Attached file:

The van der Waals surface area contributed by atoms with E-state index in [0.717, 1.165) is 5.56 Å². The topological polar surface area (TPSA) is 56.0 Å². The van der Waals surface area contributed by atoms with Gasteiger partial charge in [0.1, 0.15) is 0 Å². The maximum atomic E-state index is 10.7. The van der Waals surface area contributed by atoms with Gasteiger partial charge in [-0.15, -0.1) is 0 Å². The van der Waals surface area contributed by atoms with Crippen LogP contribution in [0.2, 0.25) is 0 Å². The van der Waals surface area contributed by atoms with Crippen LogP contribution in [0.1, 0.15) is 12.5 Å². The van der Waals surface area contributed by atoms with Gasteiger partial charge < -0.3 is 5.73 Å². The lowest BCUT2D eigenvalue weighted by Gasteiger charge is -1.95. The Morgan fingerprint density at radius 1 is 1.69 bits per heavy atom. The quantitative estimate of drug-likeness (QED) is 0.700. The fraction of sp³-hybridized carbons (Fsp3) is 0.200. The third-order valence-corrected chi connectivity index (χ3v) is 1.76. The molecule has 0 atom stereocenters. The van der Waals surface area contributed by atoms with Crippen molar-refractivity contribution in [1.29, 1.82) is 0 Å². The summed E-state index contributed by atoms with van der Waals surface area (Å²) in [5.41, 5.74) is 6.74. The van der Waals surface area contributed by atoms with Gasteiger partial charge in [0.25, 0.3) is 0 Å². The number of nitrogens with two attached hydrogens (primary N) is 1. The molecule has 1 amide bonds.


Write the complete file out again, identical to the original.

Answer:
The van der Waals surface area contributed by atoms with E-state index in [0.717, 1.165) is 5.56 Å². The topological polar surface area (TPSA) is 56.0 Å². The van der Waals surface area contributed by atoms with Gasteiger partial charge in [0.1, 0.15) is 0 Å². The maximum atomic E-state index is 10.7. The van der Waals surface area contributed by atoms with Gasteiger partial charge in [-0.15, -0.1) is 0 Å². The van der Waals surface area contributed by atoms with Crippen LogP contribution in [0.2, 0.25) is 0 Å². The van der Waals surface area contributed by atoms with Crippen LogP contribution in [0.1, 0.15) is 12.5 Å². The van der Waals surface area contributed by atoms with Gasteiger partial charge < -0.3 is 5.73 Å². The lowest BCUT2D eigenvalue weighted by Gasteiger charge is -1.95. The Morgan fingerprint density at radius 1 is 1.69 bits per heavy atom. The quantitative estimate of drug-likeness (QED) is 0.700. The fraction of sp³-hybridized carbons (Fsp3) is 0.200. The third-order valence-corrected chi connectivity index (χ3v) is 1.76. The molecule has 0 atom stereocenters. The van der Waals surface area contributed by atoms with Crippen molar-refractivity contribution in [1.29, 1.82) is 0 Å². The summed E-state index contributed by atoms with van der Waals surface area (Å²) in [5.41, 5.74) is 6.74. The van der Waals surface area contributed by atoms with Gasteiger partial charge in [0.25, 0.3) is 0 Å². The number of nitrogens with two attached hydrogens (primary N) is 1. The molecule has 1 amide bonds.